How AI Affects Us from Journalism to Politics

Sean Alunan our consultant managing the role
Posting date: 12/19/2019 10:47 AM
It’s been nearly 40 years since the War Games movie was released. Remember the computer voice, JOSHUA, who asked the infamous, “Would you like to play a game?”. The computer had been programmed to learn. You might call it a forerunner of Artificial Intelligence (AI) today. Except AI is no longer the little boy who becomes a stand-in for a grieving family. Now, we’re no longer watching a movie about AI, we’re living in its times.

But unlike a movie, we won’t find a solution after 90-minutes to two hours. Now, we must be cautious and pay attention or we will be leapfrogged by our own inventions. Can we change course at this late stage? As we enter a new decade, let’s take a look at some of the concerns and solutions posed by Amy Webb, author of The Big Nine: How the Tech Titans and Their Thinking Machines Could Warp Humanity

How Did We Get Here?


As Christmas approaches, we are cajoled by memories and makers to buy back our past and cement our futures with things. Our desires for instant gratification keep us from planning for AI properly.

While it can be fun to watch AI play against Chess champions or worrisome to watch it direct our buying decisions, we remain secure in that its not yet to its full potential. But elements such as facial recognition and realistic generation cause concern for a number of reasons. Not the least of which is what will happen when systems make our choices for us.

From the Big 5 of Tech to your local commercial or paper, our minds are already often made up. And even when we’re presented with the truth, we may not even realise it because our AI capabilities have grown exponentially and continue to grow making us wonder…what if?

So, What Can We Do?


Businesses, Universities, and the Media all have a part to play. And in our image-centric world, the greatest of these is Media.

Universities can blend technical skills with soft skills and blend in degrees such as philosophy, cultural anthropology, and microeconomics just to name a few. The blending of these skills can offer a more robust understanding of the world around us. 

Businesses can work to ensure a more diverse staff and improve inclusion. Shareholders and investors can help by slowing down when considering investments in AI to allow for determining risk and bias before moving forward.

And when it comes to the Media, there’s general agreement the public needs greater media literacy. While AI-focused accusations of deepfakes in news and on television abound, there is a greater concern in that much of what people believe to be fake, isn’t. So, the question becomes, how does the media generate trust in a public that no longer believes what it  reads, sees, or hears?  It’s this casting of doubt which is the greater danger. Why? Because it requires no technology at all.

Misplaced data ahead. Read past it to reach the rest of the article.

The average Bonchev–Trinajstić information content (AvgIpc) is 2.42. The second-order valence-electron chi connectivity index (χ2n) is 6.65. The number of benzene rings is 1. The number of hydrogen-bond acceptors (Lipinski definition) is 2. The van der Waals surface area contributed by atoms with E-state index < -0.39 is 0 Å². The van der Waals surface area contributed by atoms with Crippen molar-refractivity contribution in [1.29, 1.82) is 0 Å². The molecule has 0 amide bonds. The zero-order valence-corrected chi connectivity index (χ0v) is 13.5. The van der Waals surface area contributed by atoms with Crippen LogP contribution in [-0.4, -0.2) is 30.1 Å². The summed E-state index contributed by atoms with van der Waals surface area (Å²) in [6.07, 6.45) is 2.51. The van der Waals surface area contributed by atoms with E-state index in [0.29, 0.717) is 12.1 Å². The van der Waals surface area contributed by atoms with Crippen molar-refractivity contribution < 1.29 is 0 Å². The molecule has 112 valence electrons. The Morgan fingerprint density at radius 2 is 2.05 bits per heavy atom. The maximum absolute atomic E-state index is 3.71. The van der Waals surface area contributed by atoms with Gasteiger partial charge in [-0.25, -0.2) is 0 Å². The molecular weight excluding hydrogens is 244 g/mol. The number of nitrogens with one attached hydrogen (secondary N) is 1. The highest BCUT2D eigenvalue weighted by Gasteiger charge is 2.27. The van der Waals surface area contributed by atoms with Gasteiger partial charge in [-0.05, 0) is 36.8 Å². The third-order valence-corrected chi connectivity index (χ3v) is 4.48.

While it’s best to be informed, it can be tricky to navigate in today’s world. So, it’s up to not only the news consumers, but is up to researchers, journalists, and platforms to separate the wheat from the chaff. Or in this case, the real from the fake before the news reaches its audience.

From Socrates who taught his students to question what they learned to the students of the 20th century expected to remember only what was needed for a test; we have come full circle. But at a unique time in our world, in which the questioning has not much to do with challenging ourselves but is at best used to sow distrust. 

While tech companies like Facebook and Google have jumped on the bandwagon to expose fakes, others are moving into how to build trust. Again. At best, these startups offer comparisons of videos and images as the human eye works to discern the difference. 

But while tech may be advancing technological wonders by leaps and bounds, there remains a solid grounding of the human element. Humans are needed as content moderators to dispel fiction from truth. And in the media? There’s a renewed focus on training journalists to fact check, detect, and verify their stories. The human element adds a layer of nuance machines can’t yet emulate.

If you’re interested in AI, Big Data and Digital or Web Analytics, we may have a role for you. Take a look at our current opportunities, or get in touch with one of our expert consultants to find out more. 

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Weekly News Digest: 5th - 9th April 2021

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